|Elephant Mountain Hiking Trail|
For the best view of Taipei City, make a hike to the top of Elephant Mountain!
Also known as the Nangang District Hiking Trail and Xiangshan (象山), the hiking trail is located close to the Xinyi Shopping District and Taipei 101.
The best time to hike the mountain is during late afternoon, this way you can catch the sunset as well as a daytime view and stunning nighttime view of the city, however the trail can get relatively crowded during the weekend.
The hike takes a total of around 15-20 minutes to the top, and includes lots of stairs! Remember to take a left at the fork in the path. After around 8-10 minutes, there will be a landing area with facilities and restrooms where the path branches off in multiple directions.
How to get there
That picturesque photo you always see of Taipei City? This is it!
At the base of the trail and the edge of the park is a YouBike station, a public bicycle rental system that is easily rentable using an Easycard. From Elephant Mountain (Xiangshan), you can easily continue on to Tiger Mountain and 9-5 Peak, two renowned trails in Taipei City. For a more detailed map of hiking trails in Taipei City, check here. This mountain may be referred to by the following names: Elephant Mountain, Xiangshan, Mt. Xiang, Mt. Siang.
The Fortress Cafe can be found at 2F of the Zhongshan Hall. It's hard to believe but you can actually enjoy a coffee (or beer or meal) here on the stone terrace of Zhongshan Hall that authoritarian leader Chiang Kai-shek used to stand on to deliver speeches to the people.
|Guanghua Digital Plaza|
|Huashan 1914 Creative park|
Visitors pose outside of an upside-down house created by a group of Taiwanese architects at the Huashan Creative Park in Taipei, Taiwan, Tuesday, Feb. 23, 2016. With a build price of $600,000 and over 300 square meters (3,230 square feet) of floor space filled with real home furnishings, the upside-down house will continue to be on display to visitors until July 22. (AP Photo/Wally Santana)
The buildings of Huashan1914 were build around 1914. Then it was a factory used among Taiwan’s largest wine producers throughout the 1920’s. Over years it has been abandoned and revived in 1997 by the Golden Bough Theatre.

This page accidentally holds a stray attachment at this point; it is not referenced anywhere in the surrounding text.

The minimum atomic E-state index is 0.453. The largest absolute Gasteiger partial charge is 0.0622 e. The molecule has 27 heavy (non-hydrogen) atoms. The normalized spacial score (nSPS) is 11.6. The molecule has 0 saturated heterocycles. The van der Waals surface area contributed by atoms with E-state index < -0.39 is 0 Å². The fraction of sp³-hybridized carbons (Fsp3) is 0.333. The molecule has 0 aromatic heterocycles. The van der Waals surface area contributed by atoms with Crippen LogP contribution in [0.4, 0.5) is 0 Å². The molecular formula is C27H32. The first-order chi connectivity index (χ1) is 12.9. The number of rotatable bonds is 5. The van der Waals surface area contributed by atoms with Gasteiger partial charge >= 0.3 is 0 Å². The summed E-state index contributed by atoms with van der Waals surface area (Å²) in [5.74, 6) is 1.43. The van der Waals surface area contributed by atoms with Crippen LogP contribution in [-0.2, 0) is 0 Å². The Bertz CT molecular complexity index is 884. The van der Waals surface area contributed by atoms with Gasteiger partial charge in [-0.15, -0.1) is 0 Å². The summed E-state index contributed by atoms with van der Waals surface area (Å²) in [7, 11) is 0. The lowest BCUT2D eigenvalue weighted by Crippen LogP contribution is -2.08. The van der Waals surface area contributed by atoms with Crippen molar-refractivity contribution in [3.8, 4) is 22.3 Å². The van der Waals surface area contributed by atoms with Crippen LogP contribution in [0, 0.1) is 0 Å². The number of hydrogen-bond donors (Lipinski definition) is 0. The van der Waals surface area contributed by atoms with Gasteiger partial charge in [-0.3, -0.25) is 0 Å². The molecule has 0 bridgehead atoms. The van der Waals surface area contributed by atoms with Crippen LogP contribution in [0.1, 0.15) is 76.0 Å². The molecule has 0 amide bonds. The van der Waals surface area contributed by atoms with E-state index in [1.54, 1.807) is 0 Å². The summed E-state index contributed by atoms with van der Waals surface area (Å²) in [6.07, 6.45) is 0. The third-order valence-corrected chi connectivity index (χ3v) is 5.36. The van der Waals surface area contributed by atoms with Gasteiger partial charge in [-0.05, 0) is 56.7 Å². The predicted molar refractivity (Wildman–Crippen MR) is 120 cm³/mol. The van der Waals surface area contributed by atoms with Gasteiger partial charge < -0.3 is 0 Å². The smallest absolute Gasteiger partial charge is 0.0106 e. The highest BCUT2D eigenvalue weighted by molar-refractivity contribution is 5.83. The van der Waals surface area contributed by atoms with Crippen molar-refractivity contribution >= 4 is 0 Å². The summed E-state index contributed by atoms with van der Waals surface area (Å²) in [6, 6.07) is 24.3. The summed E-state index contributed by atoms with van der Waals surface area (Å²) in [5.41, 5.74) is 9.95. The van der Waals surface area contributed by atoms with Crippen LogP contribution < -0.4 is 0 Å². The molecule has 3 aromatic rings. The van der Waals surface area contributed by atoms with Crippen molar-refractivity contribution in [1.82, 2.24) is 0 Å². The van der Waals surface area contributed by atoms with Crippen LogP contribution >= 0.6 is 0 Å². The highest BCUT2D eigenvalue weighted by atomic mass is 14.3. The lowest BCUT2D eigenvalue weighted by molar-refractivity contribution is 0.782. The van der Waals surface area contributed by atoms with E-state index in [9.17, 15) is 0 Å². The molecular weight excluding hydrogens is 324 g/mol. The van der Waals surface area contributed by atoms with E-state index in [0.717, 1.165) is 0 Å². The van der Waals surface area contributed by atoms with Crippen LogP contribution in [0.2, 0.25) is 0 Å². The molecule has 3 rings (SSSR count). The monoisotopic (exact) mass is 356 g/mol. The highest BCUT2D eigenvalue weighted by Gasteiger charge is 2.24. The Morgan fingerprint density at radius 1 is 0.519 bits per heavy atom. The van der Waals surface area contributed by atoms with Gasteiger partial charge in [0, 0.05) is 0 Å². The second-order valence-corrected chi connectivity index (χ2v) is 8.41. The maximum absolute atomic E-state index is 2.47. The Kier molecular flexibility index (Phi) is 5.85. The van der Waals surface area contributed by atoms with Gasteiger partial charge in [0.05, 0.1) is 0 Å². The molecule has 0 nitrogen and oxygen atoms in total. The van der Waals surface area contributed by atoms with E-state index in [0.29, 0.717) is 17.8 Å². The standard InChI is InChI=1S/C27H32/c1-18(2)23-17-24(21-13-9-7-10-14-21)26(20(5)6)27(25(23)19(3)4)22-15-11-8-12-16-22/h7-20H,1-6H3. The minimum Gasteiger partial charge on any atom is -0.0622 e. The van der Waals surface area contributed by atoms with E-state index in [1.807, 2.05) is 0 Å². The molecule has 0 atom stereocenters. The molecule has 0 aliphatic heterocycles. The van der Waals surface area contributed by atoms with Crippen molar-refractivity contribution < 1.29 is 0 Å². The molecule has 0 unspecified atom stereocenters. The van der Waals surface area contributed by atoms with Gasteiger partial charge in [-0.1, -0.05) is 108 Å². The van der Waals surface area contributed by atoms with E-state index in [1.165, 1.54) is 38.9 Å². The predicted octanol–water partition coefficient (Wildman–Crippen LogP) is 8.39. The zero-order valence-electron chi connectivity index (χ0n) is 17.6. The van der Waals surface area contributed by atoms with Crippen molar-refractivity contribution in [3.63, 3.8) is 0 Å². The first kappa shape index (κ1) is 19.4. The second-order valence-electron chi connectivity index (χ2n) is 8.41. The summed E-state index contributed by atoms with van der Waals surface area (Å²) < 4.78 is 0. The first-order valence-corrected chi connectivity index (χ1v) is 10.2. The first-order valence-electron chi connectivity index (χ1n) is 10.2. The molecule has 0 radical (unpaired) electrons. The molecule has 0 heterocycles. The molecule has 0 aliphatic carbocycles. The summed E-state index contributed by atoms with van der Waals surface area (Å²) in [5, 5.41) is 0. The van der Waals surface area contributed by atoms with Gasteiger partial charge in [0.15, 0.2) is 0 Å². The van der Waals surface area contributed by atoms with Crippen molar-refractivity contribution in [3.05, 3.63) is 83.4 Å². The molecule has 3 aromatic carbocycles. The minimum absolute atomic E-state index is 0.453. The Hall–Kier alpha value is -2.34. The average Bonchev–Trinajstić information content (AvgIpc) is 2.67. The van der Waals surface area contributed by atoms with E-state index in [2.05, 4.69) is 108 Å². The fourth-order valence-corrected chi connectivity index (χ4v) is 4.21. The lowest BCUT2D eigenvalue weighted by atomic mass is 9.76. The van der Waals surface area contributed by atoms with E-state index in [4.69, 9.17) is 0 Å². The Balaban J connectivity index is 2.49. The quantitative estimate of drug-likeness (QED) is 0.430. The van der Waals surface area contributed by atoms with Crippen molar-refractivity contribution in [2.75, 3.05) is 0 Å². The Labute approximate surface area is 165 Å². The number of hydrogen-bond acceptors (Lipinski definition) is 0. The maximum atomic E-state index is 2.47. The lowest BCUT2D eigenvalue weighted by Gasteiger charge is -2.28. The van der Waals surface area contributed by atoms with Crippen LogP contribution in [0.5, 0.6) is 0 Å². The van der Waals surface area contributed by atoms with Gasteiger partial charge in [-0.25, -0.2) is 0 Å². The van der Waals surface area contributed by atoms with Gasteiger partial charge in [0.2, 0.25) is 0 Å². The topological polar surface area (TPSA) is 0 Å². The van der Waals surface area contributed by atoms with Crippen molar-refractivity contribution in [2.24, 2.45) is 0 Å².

In 2007 the Taiwan Cultural-Creative Development Co. Ltd assumed responsibility for the renovation and operation of the Park and renamed it Huashan 1914. An organically creative environment has been growing ever since. Huashan 1914 now serves as Taipei’s primary creative arts center and a hosting ground for Taiwan’s most significant cultural activities. Examples include the Simple Life music festival and the BiBo student design expo.
Today Huashan 1914 is not only the heart of Taiwan’s creative pulse, but also a bridge to a unique architectural past.
This is one of the oldest temples in Taipei City, it was built in 1738 by the first Chinese settlers, who came from Fujian. The temple is open to Buddhism, Taoism and traditional Taiwanese beliefs. This is also the center of Taipei’s oldest district Wanhua, which is famous for some of the biggest and most traditional markets in the city. The nearby Huaxi Street Night Market is famous for its snake alley, the Guangzhou Street Night Market is the biggest night market, full of traditional “xiao chi” or “little eats”, popular street food enjoyed by young and old. Don’t forget to visit the nearby Xichang Street, famous for herbal shops. One of Taipei’s oldest Streets named Bo Pi Liao is also found in the area. An afternoon of sightseeing and eating must be reserved to explore this part of Taipei. Go to Longshan MRT Station, exit at Exit 1 and turn right to the temple.
|The Lin Family Mansion and Garden|
The Lin Ben Yuan Family Mansion and Garden (Chinese: 林本源園邸; pinyin: Lín Běn Yuán Yuándǐ) in Banqiao District, New Taipei City, Taiwan was a residence built by the Lin Ben Yuan Family. It is Taiwan's most complete surviving example of traditional Chinese garden architecture. The Lin Family Mansion and Garden — along with the Tainan Wu Garden (台南吳園), Hsinchu Beiguo Garden (新竹北郭園), and Wufeng Lin Family Mansion and Garden (霧峰林家宅園) — are collectively known as the Four Great Gardens of Taiwan (台灣四大名園). This residence can be traced back to 1847, at the time a "rent house" for the Lin Ben Yuan family in the north. It was later expanded by the brothers Lin Guohua (林國華) and Lin Guofang (林國芳), becoming the residence of the Lin Ben Yuan family. Currently, the Lin Family Mansion and Garden is under the joint responsibility of the Executive Yuan Cultural Construction Committee, Ministry of the Interior, Ministry of Transportation and Communications Tourism Bureau, Taiwan Provincial Government, and the New Taipei City government for protection and restoration work, who have additionally designated it as a Class-2 Historical Site.
How to get there
|National Palace Museum|
The National Palace Museum is one of the most famous and most visited museums in the world. It’s home to the biggest collection of Chinese artifacts. If you want to browse through 8000 years of Chinese history, this would be the best place in the world to do it. This is definitely one of the biggest gems in Taipei City, even if you’re not a history buff, this museum should be on top of your list of must-see places in Taipei City.
How to get there
|Ningxia Night Market, Ningxia Road, Taipei, Taiwan|